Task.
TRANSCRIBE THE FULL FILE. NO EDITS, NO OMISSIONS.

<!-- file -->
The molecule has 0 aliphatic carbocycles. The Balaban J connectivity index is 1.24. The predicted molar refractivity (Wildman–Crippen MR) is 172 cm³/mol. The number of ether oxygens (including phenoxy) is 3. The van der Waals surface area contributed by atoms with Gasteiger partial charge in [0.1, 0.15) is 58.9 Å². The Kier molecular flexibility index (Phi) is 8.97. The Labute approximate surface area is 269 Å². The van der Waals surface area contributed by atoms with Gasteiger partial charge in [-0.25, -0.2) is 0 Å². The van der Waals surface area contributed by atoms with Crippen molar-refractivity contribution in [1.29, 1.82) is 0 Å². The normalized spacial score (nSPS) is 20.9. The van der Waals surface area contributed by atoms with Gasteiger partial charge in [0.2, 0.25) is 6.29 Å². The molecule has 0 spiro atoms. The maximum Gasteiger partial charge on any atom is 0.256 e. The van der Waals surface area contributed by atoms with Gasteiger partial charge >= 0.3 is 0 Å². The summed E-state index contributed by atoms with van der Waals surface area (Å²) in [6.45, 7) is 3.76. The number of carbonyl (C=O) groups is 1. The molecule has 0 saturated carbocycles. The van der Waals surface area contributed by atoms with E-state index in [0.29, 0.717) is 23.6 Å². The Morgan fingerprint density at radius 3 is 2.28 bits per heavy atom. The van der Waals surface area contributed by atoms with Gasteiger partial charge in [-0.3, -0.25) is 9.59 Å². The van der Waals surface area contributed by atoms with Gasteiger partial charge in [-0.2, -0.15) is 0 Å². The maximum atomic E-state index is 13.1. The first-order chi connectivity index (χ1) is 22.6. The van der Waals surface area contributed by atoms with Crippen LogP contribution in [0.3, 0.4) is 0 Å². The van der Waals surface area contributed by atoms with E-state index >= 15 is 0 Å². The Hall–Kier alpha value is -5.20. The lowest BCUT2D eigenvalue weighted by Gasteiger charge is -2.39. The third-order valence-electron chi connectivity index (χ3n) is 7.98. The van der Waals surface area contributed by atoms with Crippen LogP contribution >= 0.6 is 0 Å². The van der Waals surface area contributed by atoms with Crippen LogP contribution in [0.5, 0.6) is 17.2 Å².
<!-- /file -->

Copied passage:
The molecule has 0 aliphatic carbocycles. The Balaban J connectivity index is 1.24. The predicted molar refractivity (Wildman–Crippen MR) is 172 cm³/mol. The number of ether oxygens (including phenoxy) is 3. The van der Waals surface area contributed by atoms with Gasteiger partial charge in [0.1, 0.15) is 58.9 Å². The Kier molecular flexibility index (Phi) is 8.97. The Labute approximate surface area is 269 Å². The van der Waals surface area contributed by atoms with Gasteiger partial charge in [-0.25, -0.2) is 0 Å². The van der Waals surface area contributed by atoms with Crippen molar-refractivity contribution in [1.29, 1.82) is 0 Å². The normalized spacial score (nSPS) is 20.9. The van der Waals surface area contributed by atoms with Gasteiger partial charge in [0.2, 0.25) is 6.29 Å². The molecule has 0 spiro atoms. The maximum Gasteiger partial charge on any atom is 0.256 e. The van der Waals surface area contributed by atoms with Gasteiger partial charge >= 0.3 is 0 Å². The summed E-state index contributed by atoms with van der Waals surface area (Å²) in [6.45, 7) is 3.76. The number of carbonyl (C=O) groups is 1. The molecule has 0 saturated carbocycles. The van der Waals surface area contributed by atoms with E-state index in [0.29, 0.717) is 23.6 Å². The Morgan fingerprint density at radius 3 is 2.28 bits per heavy atom. The van der Waals surface area contributed by atoms with Gasteiger partial charge in [-0.3, -0.25) is 9.59 Å². The van der Waals surface area contributed by atoms with Gasteiger partial charge in [-0.2, -0.15) is 0 Å². The maximum atomic E-state index is 13.1. The first-order chi connectivity index (χ1) is 22.6. The van der Waals surface area contributed by atoms with Crippen LogP contribution in [0.3, 0.4) is 0 Å². The van der Waals surface area contributed by atoms with E-state index >= 15 is 0 Å². The Hall–Kier alpha value is -5.20. The lowest BCUT2D eigenvalue weighted by Gasteiger charge is -2.39. The third-order valence-electron chi connectivity index (χ3n) is 7.98. The van der Waals surface area contributed by atoms with Crippen LogP contribution >= 0.6 is 0 Å². The van der Waals surface area contributed by atoms with Crippen LogP contribution in [0.5, 0.6) is 17.2 Å².